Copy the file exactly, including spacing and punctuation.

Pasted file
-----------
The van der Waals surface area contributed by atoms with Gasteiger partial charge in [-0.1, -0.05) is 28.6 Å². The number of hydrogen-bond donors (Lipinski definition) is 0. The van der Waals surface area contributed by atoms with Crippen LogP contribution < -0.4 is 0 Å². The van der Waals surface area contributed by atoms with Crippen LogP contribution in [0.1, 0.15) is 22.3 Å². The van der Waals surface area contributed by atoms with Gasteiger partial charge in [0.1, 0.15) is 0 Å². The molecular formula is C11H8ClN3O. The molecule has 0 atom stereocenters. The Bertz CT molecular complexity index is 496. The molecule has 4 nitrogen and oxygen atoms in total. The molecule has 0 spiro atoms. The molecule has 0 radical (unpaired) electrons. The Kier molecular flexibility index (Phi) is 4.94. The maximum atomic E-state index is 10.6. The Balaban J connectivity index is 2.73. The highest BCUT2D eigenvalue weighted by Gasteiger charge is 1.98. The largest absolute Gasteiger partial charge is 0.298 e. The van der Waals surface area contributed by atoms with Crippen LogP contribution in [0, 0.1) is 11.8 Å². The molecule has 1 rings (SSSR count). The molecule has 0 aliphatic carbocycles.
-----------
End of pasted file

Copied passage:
The van der Waals surface area contributed by atoms with Gasteiger partial charge in [-0.1, -0.05) is 28.6 Å². The number of hydrogen-bond donors (Lipinski definition) is 0. The van der Waals surface area contributed by atoms with Crippen LogP contribution < -0.4 is 0 Å². The van der Waals surface area contributed by atoms with Crippen LogP contribution in [0.1, 0.15) is 22.3 Å². The van der Waals surface area contributed by atoms with Gasteiger partial charge in [0.1, 0.15) is 0 Å². The molecular formula is C11H8ClN3O. The molecule has 0 atom stereocenters. The Bertz CT molecular complexity index is 496. The molecule has 4 nitrogen and oxygen atoms in total. The molecule has 0 spiro atoms. The molecule has 0 radical (unpaired) electrons. The Kier molecular flexibility index (Phi) is 4.94. The maximum atomic E-state index is 10.6. The Balaban J connectivity index is 2.73. The highest BCUT2D eigenvalue weighted by Gasteiger charge is 1.98. The largest absolute Gasteiger partial charge is 0.298 e. The van der Waals surface area contributed by atoms with Crippen LogP contribution in [0, 0.1) is 11.8 Å². The molecule has 1 rings (SSSR count). The molecule has 0 aliphatic carbocycles.